Best of 1950s: #60 – 51

The 1950s were filled with prolific artists such as Sonny Rollins, Miles Davis, Thelonious Monk and Frank Sinatra. Together, they account for 27% of the 100 Greatest Albums of the 1950s. Nevertheless, any artist who appears on this list — from Howlin’ Wolf to Oscar Peterson — deserves recognition for their accomplishments.

60. Way Out West

Way Out West - Sonny Rollins

ArtistSonny Rollins

Genre: Hard Bop

Perhaps Sonny Rollins’ most unique album of the decade is Way Out West, which finds the tenor saxophonist completing his manifest destiny and proving that he is truly a master of American music. The LP finds the ever-consistent Rollins at the top of his game, soloing over the spare accompaniment of cowbell drums and pulsating bass. Continue reading…

59. Monk’s Music

Monk's Music

ArtistThelonious Monk

Genre: Hard Bop

Even though the album’s best track is only 53-seconds long, the rest of Monk’s Music still holds tremendous value. In fact, this actually may be Thelonious Monk’s most essential recording — the most talented band he ever played with playing some of his most confident arrangements. Continue reading…

58. Porgy and Bess


ArtistMiles Davis

Genre: Third Stream

To reiterate what I’ve always said: relaxing Miles Davis music will always be the best Miles Davis music. Look to Sketches of Spain for proof. Or, better yet: Porgy and Bess. Davis and Gil Evans’ adaptation of George Gershwin’s 1935 opera remains their most seamless collaboration. Continue reading…

57. Moanin’ in the Moonlight

Moanin' in the Moonlight

Artist: Howlin’ Wolf

Genre: Chicago Blues

Plain and simple, Howlin’ Wolf’s brand of blues is down and dirty. You might even call it menacing. Willie Steele’s drumming threatens to break the speakers, while Willie Johnson’s raucous guitar is bolstered by the lo-fi quality of the recordings. Moanin’ in the Moonlight perfectly exemplifies the spirit of Chicago blues.

As producer Sam Phillips said of the album: “This is where the soul of man never dies.” Continue reading…

56. No One Cares


ArtistFrank Sinatra

Genre: Swing

Frank Sinatra’s last great collection of torch songs, No One Cares is the singer’s darkest hour. The arrangements are slow, the lyrics are desolate and Sinatra’s delivery is among his most emotional. He finishes off the ‘50s with the saddest album of his career. Continue reading…

55. A Night at the Village Vanguard

A Night at the Village Vanguard

ArtistSonny Rollins

Genre: Avant-Garde Jazz

On November 3, 1957 at New York City’s most legendary jazz club, Sonny Rollins took a dive in the deep end. Backed only by bassist Wilbur Ware and a young Elvin Jones on drums, the spare format allowed Rollins the opportunity to explore the very limits of harmonic convention. Never before had jazz been so relentless, so elemental, so powerful. He pushed the genre past its breaking point. Continue reading…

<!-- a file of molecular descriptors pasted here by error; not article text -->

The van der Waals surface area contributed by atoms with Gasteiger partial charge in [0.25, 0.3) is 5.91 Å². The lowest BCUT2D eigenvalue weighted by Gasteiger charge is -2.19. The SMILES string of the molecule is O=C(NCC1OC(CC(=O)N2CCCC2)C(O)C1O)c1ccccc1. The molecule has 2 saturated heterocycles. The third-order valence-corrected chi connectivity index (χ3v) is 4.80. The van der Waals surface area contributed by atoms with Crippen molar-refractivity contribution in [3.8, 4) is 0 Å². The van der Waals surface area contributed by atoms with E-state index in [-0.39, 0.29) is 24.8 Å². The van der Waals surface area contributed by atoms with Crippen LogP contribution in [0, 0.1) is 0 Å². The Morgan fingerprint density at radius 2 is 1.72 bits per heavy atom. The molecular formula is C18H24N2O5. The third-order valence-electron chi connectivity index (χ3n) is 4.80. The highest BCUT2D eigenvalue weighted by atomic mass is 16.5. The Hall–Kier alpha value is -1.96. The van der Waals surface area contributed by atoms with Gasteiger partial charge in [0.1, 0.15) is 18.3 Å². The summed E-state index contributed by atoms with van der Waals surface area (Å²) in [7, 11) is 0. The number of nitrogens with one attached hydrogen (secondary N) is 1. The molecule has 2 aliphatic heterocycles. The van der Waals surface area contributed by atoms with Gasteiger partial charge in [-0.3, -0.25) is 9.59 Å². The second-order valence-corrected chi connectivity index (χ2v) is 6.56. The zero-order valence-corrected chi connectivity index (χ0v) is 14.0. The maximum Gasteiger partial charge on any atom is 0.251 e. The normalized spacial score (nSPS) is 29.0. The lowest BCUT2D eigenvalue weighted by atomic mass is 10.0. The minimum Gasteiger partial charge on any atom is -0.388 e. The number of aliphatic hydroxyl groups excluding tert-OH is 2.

54. Piano Solos #2

Piano Solos #2 - Bud Powell

Artist: Bud Powell

Genre: Bebop

Bud Powell’s playing style is energetic but also soothing, pointing the way toward hard bop while remaining firmly rooted in bebop ballad tradition. Making use of chromaticism and frequent arpeggios, Powell was at least a decade of his time. He perfectly translated the musical language of Charlie Parker from alto saxophone to piano. Continue reading…

53. A Night at Birdland

A Night at Birdland

ArtistArt Blakey

Genre: Hard Bop

Art Blakey’s performance on Night at Birdland might be the best work ever recorded on a drum set. But the proceedings are anchored by Horace Silver, the pianist who pens the concert’s two best tracks: “Split Kick” and “Quicksilver.” Like Jazz at Massey Hall or Ellington at Newport, Art Blakey’s Night at Birdland captures a rarified concert atmosphere that translates perfectly to record.

52. Bird and Diz

Bird and Diz

ArtistCharlie Parker & Dizzy Gillespie

Genre: Bebop

One of the all-time great jazz lineups is featured on Bird and Diz. On top of the title pair’s extraordinary saxophone/trumpet interplay, the band features Thelonious Monk on piano and a ferocious drumming performance from Buddy Rich.

Perhaps the most memorable song is the highly-energetic “Leap Frog,” boasting dazzling solo trade-offs between Bird and Diz above Monk’s off-minor chords, all anchored by a fiery backbeat from Rich. But perhaps the best song is “Bloomdido”: one of the most influential songs in Parker’s repertoire.

51. In a Romantic Mood

Oscar Peterson In a Romantic Mood

ArtistOscar Peterson

Genre: Jazz

Oscar Peterson’s piano is expressive yet quaint — never saying too much, yet never saying too little. And never enough is never a problem. In a Romantic Mood is, without a doubt, his finest studio LP and one of the more underrated hidden gems in the jazz catalogue. Continue reading…

Top 100 Albums of the 1950s

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